An artist-turned-scientist gradually understands her mother's message.
FOR A GRADE SCHOOLER, learning how to color within the lines is an
important academic milestone, just as significant as mastering subtraction
or learning how to write in cursive. Being able to color neatly shows that
you're in control. You're not a baby anymore. A picture colored
tastefully, with no stray marks, communicates a sort of worldliness,
achieved only through experience with a well-worn box of Crayolas.
By the time I was eight years old, however, I still hadn't mastered this
skill, and it caused me a great deal of anxiety. I realized my
incompetence one day in the third grade when I dropped off a coloring
assignment on my teacher's desk. I caught a glimpse of the work done by my
classmates, and my heart sank. Their pictures looked as if they had been
colored by professionals: the black outlines traced in a thick, dark
ribbon of crayon and each shape filled in with light, parallel strokes. My
picture, on the other hand, resembled the immature scribblings of a
kindergartner. My cheeks flushed. My classmates obviously had a
competitive edge over me.
For the rest of the year, I tried to imitate the two-part technique of my
more skilled colleagues. I got the tracing down fine, but for some reason,
I could never make my crayon strokes behave and stay within the black
lines. Many times, I would be coloring away, concentrating, brushing the
stubby, paper-wrapped wax stick across the paper, carefully stopping each
stroke at the border. But then suddenly -- inevitably -- a spasm would overtake
my hand and the tip of the crayon would leap across the great divide.
Frustrated, I would revert to my former omnidirectional technique and
scrawl out the rest -- anything to fill up that empty white void.
Looking for a scapegoat, I silently blamed my mother for my woeful lack of
ability. A former art teacher, my mother didn't let me have coloring books
when I was young. She said they discouraged creativity. Clearly, I was at
a disadvantage. How was I supposed to know how to color within the lines?
I was too young to know anything about developmental psychology, but I was
sure the explanation lay in early coloring book deprivation.
When it comes to lines, there actually is evidence that during a short
window of time, the brain can be trained to see some lines and not others.
In 1964, two psychologists, Colin Blakemore and G.F. Cooper, conducted a
kind of feline virtual reality experiment. They fitted two newborn kittens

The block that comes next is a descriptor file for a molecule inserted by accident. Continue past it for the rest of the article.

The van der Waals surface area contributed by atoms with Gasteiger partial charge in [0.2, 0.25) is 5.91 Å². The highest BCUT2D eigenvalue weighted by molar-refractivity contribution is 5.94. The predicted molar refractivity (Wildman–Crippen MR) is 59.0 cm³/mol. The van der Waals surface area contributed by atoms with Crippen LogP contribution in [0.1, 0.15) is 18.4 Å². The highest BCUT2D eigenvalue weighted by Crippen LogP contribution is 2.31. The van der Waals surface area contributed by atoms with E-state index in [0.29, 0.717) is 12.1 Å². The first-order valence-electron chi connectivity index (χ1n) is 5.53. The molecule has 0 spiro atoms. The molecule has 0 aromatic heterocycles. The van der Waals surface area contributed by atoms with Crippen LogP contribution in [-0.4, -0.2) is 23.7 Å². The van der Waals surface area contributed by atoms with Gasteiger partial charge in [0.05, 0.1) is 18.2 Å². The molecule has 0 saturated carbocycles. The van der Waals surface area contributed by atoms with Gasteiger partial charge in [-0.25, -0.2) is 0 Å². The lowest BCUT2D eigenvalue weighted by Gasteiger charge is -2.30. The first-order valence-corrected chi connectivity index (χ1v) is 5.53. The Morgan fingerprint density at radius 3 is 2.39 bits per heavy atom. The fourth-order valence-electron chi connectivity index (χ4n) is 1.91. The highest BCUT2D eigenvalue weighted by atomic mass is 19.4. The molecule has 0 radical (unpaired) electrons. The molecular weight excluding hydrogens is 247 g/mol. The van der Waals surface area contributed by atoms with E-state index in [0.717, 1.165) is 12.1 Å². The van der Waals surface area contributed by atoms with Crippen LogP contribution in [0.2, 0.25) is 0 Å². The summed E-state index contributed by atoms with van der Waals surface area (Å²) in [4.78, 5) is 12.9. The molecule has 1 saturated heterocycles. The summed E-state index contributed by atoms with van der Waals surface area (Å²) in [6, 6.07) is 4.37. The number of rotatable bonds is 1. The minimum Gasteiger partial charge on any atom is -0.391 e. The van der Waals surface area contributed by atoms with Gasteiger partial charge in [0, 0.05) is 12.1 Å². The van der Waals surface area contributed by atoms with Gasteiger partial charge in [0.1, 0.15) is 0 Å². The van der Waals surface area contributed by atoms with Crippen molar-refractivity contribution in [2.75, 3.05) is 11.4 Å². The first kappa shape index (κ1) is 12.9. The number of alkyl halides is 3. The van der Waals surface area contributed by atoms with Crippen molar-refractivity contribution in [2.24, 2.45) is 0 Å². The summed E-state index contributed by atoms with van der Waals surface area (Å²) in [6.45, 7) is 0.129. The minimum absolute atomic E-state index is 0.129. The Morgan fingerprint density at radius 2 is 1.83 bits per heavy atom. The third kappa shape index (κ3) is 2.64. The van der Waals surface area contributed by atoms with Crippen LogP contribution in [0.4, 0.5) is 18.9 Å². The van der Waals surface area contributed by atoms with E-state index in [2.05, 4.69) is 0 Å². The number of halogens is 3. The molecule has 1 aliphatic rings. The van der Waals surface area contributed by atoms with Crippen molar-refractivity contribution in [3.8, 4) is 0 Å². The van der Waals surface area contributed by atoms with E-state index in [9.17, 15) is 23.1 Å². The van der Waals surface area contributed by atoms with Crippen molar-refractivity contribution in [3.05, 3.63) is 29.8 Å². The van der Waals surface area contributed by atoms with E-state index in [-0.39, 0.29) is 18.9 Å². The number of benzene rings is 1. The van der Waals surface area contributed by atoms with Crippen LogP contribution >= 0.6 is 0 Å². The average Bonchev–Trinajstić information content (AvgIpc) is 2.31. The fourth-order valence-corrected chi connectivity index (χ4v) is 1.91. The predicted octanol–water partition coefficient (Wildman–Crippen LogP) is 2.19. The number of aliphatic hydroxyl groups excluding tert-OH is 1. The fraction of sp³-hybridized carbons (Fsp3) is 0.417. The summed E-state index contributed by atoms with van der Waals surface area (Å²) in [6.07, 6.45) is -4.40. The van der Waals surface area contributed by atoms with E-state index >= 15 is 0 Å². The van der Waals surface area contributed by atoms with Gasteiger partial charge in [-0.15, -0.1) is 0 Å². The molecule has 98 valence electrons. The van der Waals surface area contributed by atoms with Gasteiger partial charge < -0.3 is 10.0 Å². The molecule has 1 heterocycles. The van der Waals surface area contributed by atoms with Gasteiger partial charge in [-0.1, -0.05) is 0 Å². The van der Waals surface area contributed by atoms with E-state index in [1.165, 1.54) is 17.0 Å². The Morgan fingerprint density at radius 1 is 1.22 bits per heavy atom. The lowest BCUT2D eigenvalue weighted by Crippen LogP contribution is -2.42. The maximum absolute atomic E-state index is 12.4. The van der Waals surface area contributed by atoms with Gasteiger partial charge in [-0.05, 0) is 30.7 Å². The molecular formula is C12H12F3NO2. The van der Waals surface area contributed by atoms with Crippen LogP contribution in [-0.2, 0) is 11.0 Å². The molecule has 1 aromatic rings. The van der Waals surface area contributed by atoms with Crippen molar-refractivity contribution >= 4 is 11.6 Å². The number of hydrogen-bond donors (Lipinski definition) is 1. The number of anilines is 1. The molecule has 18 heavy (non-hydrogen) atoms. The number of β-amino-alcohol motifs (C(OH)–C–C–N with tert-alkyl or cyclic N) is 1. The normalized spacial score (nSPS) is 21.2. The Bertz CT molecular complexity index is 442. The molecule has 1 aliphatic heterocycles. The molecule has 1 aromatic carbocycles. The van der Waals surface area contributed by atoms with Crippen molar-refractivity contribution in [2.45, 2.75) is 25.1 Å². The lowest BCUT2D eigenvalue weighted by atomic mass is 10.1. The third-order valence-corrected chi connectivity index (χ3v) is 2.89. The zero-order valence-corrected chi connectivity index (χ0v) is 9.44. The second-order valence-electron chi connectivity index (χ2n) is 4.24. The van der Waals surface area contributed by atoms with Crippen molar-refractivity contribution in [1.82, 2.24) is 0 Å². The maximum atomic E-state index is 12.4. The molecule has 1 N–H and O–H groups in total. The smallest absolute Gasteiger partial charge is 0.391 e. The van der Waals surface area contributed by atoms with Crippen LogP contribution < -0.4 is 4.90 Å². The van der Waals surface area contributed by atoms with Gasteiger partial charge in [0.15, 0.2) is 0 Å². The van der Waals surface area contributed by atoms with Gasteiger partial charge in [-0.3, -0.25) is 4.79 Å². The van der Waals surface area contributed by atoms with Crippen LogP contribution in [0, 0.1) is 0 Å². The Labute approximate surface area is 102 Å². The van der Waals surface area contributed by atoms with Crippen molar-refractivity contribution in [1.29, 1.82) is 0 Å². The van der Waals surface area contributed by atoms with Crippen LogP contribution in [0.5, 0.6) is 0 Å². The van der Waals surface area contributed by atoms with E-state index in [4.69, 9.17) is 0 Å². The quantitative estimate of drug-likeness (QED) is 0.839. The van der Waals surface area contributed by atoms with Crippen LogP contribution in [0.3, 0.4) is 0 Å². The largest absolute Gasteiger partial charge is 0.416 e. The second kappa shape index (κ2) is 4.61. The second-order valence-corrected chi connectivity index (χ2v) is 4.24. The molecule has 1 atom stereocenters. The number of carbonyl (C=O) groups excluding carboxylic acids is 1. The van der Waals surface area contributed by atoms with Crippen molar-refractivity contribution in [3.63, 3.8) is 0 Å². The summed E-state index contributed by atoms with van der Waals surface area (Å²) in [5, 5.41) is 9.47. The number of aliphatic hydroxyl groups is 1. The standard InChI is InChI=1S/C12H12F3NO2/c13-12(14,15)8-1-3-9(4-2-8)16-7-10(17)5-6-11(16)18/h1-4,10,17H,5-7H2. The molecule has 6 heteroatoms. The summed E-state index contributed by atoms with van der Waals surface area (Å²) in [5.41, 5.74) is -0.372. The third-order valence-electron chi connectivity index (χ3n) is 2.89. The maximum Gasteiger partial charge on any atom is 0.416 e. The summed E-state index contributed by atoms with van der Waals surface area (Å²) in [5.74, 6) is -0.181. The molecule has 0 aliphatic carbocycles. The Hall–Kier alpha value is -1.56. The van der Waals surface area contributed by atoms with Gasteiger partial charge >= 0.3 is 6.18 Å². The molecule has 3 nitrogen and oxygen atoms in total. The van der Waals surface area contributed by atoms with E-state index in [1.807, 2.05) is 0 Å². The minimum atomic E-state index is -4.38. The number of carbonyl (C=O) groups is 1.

with two different pairs of goggles: one showing black vertical lines on a
white background and the other horizontal lines. The kittens spent the
first five months of their lives wearing these goggles, gazing at what must
have seemed to be a very strange world.
The psychologists then removed the goggles and tested the kittens' ability
to move through two different boxes, each containing a series of obstacles.
In one box, horizontal poles stuck out from the sides at various heights,
while the other had a forest of vertical poles running from top to bottom.
The kittens acted like they could not see the lines that they had not been
exposed to. The kitten who had seen nothing but vertical lines its whole
life couldn't move through the box with horizontal poles, and the opposite
was true of the other kitten. Although I don't believe I suffered as
severe a fate as these kittens, I felt vindicated by the story.
Fortunately, by high school, I recovered from the coloring book trauma and
signed up for a drawing class. But here, the concept of lines eluded me
again. My fellow students and I would often spend the class time sketching
the contours of still lifes planted in the middle of the tables in the
room. The radio would murmur in the background (to stimulate our creative
right brains, I suppose), and my teacher would stroll around the room,
peering over our shoulders and dispensing advice on how to capture the
subtle shadings of the forms in front of us.
Most of her words washed right by me as I concentrated on moving the soft
charcoal pencil across the paper. But one day she said something that
caught my attention: "Remember, class: lines don't exist in nature." I